Infidelity is commonly defined as being unfaithful in a married or committed relationship. It can include a range of behaviour such as emotional and sexual infidelity, and inappropriate physical contact.
Research suggests that emotional affairs are more common than sexual affairs. This may be because the person engaging in the behaviour does not perceive the behaviour as infidelity. However, if one partner is getting their emotional needs satisfied outside of the marriage and thinks more about the other person than their partner, the behaviour may be considered as being unfaithful. According to a one study, women are more hurt by emotional infidelity, while men are more hurt when the infidelity is sexual. The study asked 64,000 people whether they would be more upset by their partner having sex with someone else without falling in love with them, or falling in love with someone else but not having sex with them. More than half of heterosexual men surveyed would rather have their girlfriend fall in love with someone instead of having sex with them, while only 35 per cent of women felt the same way.
While the prevalence of infidelity is difficult to measure, rates have been found to vary by country and culture. In one study, for example, 59 per cent of Italian men and 35 per cent of Italian women admit to betraying a spouse or partner at least once, while, almost half of British men and one-fifth of British women admit to cheating on their partner at least once.
In Australia, while societal norms around relationships are changing, some authors argue that the overwhelming majority of people have the expectation of fidelity of sexual and emotional connection in committed relationships. In furthering our understanding of the relationship expectations of people accessing Relationships Australia’s website, in January 2018, Relationships Australia’s monthly online survey asked visitors to our website to report on their understanding of infidelity.
Previous research finds that…
- The most common reason for infidelity cited by women is emotional satisfaction, while men cite sexual satisfaction.
- Affluent women are 8 per cent more likely to be unfaithful to their husbands than middle class wives, while the prevalence of infidelity for poor and rich men is equal.
- People who are unfaithful in one relationship are three times more likely to be unfaithful in their next relationship, compared to those who have not been unfaithful in the first one.
Approximately 1800 people responded to Relationships Australia’s online survey in January 2018. Three‑quarters (76%) of survey respondents identified as female, with more females than males responding in every age group (figure 1). Eighty-nine per cent of survey respondents were aged between 20 to 59 years, and more than half (56%) of respondents comprised women aged between 30 to 49 years (inclusive).
As for previous surveys, the demographic profile of survey respondents remains consistent with our experience of the groups of people that are accessing the Relationships Australia website.
Survey respondents were asked to estimate the proportion of people in committed relationships that have experienced infidelity. Men and women’s estimates of the prevalence of infidelity were almost evenly spread across the response categories, with women slightly more likely to estimate higher rates of infidelity (figure 2).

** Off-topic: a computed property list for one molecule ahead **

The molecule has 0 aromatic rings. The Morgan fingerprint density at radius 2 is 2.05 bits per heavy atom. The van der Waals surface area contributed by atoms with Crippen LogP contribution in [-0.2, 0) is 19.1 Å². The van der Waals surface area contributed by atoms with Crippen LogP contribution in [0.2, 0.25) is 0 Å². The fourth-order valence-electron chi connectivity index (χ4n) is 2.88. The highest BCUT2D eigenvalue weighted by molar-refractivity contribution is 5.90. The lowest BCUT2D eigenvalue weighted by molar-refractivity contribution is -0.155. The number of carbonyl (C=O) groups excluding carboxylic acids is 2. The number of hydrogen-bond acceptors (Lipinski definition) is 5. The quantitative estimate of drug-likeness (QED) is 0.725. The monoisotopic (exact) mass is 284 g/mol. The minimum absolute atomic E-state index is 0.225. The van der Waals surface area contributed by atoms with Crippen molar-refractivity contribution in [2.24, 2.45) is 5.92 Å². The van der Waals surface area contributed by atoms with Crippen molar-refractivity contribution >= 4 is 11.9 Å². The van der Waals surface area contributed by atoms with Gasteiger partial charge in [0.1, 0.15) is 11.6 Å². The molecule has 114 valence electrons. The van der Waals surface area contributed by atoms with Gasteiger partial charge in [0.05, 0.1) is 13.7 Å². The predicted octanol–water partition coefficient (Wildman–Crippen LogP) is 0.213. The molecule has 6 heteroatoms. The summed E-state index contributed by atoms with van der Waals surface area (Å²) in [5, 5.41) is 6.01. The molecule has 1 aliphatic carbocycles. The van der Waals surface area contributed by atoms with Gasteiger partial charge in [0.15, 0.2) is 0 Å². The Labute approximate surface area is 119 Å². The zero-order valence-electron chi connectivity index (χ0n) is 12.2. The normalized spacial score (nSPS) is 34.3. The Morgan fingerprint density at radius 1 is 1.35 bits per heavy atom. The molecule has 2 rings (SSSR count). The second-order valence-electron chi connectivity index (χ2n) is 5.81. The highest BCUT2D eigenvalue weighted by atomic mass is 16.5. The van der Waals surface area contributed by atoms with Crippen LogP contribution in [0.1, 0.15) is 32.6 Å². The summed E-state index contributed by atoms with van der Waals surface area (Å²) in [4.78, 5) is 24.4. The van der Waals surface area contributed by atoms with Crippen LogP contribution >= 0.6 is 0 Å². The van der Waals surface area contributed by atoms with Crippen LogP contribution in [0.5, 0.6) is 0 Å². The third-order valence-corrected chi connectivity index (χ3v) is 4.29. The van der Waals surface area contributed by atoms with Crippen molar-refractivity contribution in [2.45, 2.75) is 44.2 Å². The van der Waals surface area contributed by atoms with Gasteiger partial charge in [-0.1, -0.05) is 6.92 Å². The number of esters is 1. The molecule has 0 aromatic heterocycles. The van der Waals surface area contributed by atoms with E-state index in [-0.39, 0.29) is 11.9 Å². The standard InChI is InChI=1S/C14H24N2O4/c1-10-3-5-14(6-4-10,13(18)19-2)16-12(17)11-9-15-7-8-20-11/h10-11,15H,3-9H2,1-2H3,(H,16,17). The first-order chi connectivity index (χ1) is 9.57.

When asked about the most destructive types of infidelity, survey respondents were most likely to report that all types of infidelity were equally bad (men – 41%; women – 58%). A substantial minority of men (33%) and women (21%) reported that sexual infidelity was the most destructive type of infidelity (figure 3).
A substantial majority of survey respondents reported that they thought the main cause of infidelity was emotional disconnection (male respondents – 52%; female respondents – 60%). The second most commonly cited reason by male (23%) and female (16%) survey respondents was feeling unappreciated at home (figure 4).
When asked about the types of people they thought were the most likely to be unfaithful, both men (35%) and women (51%) reported that men were the most likely to be unfaithful. Male survey respondents reported women or ‘other’ as the next most likely types of people to be unfaithful, while female survey respondents reported people with a family history of infidelity or ‘other’ as the next most likely (figure 5).
A majority of survey respondents considered that infidelity should not always signal the end of the relationship (male respondents – 64%; female respondents – 54%). However, more than 10 per cent of men and women thought infidelity should always signal the end of the relationship.
Two-thirds of men and women reported that the partner of the unfaithful person was the most affected by infidelity, while a further one-quarter of men and one-fifth of women reported that the couple’s child or children were the most affected by infidelity (figure 6).
Knopp, K., Scott, S.B., Ritchie, L.L., Rhoades, G.K., Markman, H.J., & Stanley, S.M. (2017). Once a cheater, always a cheater? Serial infidelity across subsequent relationships. Archives of Sexual Behavior. Advance online publication. https://doi.org/10.1007/s10508-017-1018-1
Mark, KP, Janssen, E, Milhausen, RR (2011) Infidelity in heterosexual couples: demographic, interpersonal, and personality-related predictors of extradyadic sex. Arch Sex Behav. 2011 Oct;40(5):971-82.